directed most of the fighting there in the late 1650s. Each of the 3 was granted what
amounted to an almost independent domain and in Western histories they are named the
“Three Feudatories.” The first, Wu Sangui, controlled the provinces of Yunnan and
Guizhou and sections of Hunan and Sichuan. The second ruled Guangdong and parts of
Guangxi from his base in Canton. The third controlled Fujian from the coastal city of
Fuzhou. Together the 3 men were virtual masters over a region equivalent in size to France and Spain combined. They supervised all aspects of military and civil
government, the examination system, relations with the indigenous peoples, and the
collection of taxes.
Wu Sangui threw off his allegiance to the Qing in December 1673, declaring the
formation of a new dynasty, and driving his armies into Hunan. The other two generals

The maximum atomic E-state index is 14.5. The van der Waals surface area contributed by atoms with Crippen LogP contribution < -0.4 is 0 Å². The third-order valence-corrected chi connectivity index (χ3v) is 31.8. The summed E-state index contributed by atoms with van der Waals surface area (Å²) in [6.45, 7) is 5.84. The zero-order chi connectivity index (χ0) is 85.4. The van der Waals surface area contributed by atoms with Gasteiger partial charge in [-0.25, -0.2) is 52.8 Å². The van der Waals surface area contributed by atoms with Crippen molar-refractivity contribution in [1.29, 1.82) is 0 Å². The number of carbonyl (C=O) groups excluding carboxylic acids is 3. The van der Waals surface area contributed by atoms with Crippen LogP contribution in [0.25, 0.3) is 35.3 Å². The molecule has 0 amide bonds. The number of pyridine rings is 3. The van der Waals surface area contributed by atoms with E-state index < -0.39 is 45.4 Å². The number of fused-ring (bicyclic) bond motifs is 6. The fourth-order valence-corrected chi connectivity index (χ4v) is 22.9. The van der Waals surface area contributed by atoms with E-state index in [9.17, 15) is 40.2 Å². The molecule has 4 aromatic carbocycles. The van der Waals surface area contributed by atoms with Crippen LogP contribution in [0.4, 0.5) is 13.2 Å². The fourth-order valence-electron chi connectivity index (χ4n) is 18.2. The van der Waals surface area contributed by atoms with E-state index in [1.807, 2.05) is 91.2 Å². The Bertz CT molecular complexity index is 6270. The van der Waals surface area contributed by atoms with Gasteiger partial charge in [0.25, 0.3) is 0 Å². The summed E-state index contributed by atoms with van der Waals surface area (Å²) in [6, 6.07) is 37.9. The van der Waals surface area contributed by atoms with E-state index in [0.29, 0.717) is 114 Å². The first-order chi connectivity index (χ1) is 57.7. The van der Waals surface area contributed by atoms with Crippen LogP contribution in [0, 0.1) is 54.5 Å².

joined in 1674 and 1676 respectively.
The War of the Three Feudatories confronted the Chinese in the south with agonizing test
of loyalties. China remained a unified country as the result of 5 crucial factors. One was
Wu Sangui’s indecisiveness in not driving across the Hunan border and up to the north
when he first held the initiative in 1674. A second was Kangxi’s ability to rally his court
behind him and to develop a longrange strategy for conquest and retrenchment. A third
was the courage and tenacity of a number of Manchu generals who spearheaded the Qing
counterattacks. A fourth was the inability of the Three Feudatories to coordinate their
endeavors and to mount a sustained campaign against the Qing on any one front. A fifth
was their inability to appeal to the most loyal of the Ming supporters.
Wu Sangui finally declared himself emperor of the new Zhou dynasty in 1678 but the
gesture came too late to be meaningful. Wu died of dysentery later that same year. His
grandson fought on in his name for 3 more years but committed suicide when a number
of Manchu generals trapped him. Wu’s followers were executed.
A remarkable naval warrior, Koxinga, had been born in 1624 to a Japanese mother and
his upbringing suitably reflected the polyglot world of international trade and cultural
relations. He organized 10 trading companies and it was not until he tried a decisive